“Earlier, we would get about 5,000 daily organic users; now it is above 10,000,” says Lal Chand Bisu, co-founder and CEO of Kuku FM, an Indian vernacular podcast app. While other businesses have been hit hard by the Covid-19 pandemic and the ensuing pan-India lockdown, regional social media apps like Kuku FM have seen a surge in users as locked down Indians binge on content to pass the time.
“We get 20,000-25,000 answers a day now, and more than 20 million monthly active users (MAUs),” says Aprameya Radhakrishna*, the founder of voice-based, peer-to-peer knowledge-sharing app Vokal. “About a month-and-a-half ago, we would get close to 7,000 answers [a day].”
The increase in usage is a happy uptick in fortunes for these platforms because, while they mushroomed in 2017-18, following a precipitous fall in the price of data, life hasn’t been easy for them.
Much has been made of the “next billion users”—first-time internet users, especially those in the Indian hinterland. However, while a 2017 report 2017 report KPMG and Google report Indian languages — Defining India's internet Read more by KPMG and Google forecast a market of 521 million Indian language internet users by 2021, cracking this opportunity has proven difficult.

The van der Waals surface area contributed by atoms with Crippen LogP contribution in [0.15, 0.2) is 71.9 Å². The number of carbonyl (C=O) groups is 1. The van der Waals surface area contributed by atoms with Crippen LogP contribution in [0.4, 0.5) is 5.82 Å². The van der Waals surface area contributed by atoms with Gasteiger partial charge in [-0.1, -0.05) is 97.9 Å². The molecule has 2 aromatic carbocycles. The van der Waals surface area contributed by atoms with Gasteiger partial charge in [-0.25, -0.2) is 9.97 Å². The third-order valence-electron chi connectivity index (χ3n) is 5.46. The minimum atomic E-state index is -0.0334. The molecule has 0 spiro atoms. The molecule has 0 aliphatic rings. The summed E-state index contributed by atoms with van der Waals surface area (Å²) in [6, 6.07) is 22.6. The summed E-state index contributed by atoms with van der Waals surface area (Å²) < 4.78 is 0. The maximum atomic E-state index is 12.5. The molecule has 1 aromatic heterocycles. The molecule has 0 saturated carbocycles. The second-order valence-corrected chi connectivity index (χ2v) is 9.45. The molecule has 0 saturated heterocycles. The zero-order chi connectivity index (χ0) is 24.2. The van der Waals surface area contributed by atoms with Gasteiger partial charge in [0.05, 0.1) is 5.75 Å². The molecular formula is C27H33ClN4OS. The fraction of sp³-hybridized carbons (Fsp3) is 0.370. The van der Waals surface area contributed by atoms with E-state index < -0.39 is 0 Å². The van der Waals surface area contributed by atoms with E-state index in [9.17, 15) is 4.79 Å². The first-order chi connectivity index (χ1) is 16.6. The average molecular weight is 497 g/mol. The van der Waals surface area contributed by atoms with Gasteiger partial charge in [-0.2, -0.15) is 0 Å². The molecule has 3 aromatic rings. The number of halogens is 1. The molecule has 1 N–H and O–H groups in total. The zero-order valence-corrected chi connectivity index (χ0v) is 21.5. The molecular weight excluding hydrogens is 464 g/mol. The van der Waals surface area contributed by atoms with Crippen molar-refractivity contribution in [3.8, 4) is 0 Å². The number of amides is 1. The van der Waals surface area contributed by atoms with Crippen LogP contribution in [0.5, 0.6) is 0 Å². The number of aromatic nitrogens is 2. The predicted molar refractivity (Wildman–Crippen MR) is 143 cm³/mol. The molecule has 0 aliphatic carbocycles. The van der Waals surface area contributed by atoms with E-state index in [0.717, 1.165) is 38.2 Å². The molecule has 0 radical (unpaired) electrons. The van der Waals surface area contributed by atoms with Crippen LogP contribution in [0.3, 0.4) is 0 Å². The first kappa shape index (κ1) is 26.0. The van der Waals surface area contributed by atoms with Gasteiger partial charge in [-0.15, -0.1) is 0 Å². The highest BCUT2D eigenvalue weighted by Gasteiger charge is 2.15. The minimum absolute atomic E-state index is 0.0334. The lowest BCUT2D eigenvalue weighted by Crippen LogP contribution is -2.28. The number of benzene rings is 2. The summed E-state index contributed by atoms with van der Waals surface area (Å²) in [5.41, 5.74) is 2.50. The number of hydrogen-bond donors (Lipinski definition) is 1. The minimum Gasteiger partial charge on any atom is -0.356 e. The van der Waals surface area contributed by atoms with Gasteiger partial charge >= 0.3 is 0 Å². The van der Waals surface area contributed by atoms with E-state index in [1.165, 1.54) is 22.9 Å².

Vernacular social media app ShareChat, founded in 2015, became the poster child of the space. It has raised over $200 million so far and counts American social media giant Twitter among its investors.
Still, the Bengaluru-headquartered company is yet to turn a profit. The company incurred a loss of about Rs 415 crore on a revenue of close to Rs 26 crore in the year ending March 2019, according to data sourced from business intelligence platform Tofler. Interestingly, the revenue it did earn came from “other sources”, rather than from ShareChat’s user base. It claimed to have 60 million MAUs at the time.
Other apps in the space haven’t been as lucky. Not in terms of adoption. And certainly not in terms of funding. This combination becomes especially worrying because user acquisition happens to be one of the major costs for these companies. And while ShareChat can afford to rack up losses in its quest to grow its subscriber base, platforms like Kuku FM, Vokal, or Indian language publisher Pratilipi have had to be far more frugal.
The pandemic, therefore, has given these platforms unexpected breathing room. The spike in the number of users visiting these platforms has significantly lowered the cost of customer acquisition.
“Startups who were acquiring a user for, let’s say, about Rs 20, can acquire them for about Rs 4,” says Kuku FM’s Bisu. This is a great opportunity for apps like Kuku FM, Pratilipi, and Vokal, which have outlasted several similar apps that were forced to down their shutters after burning through their funding.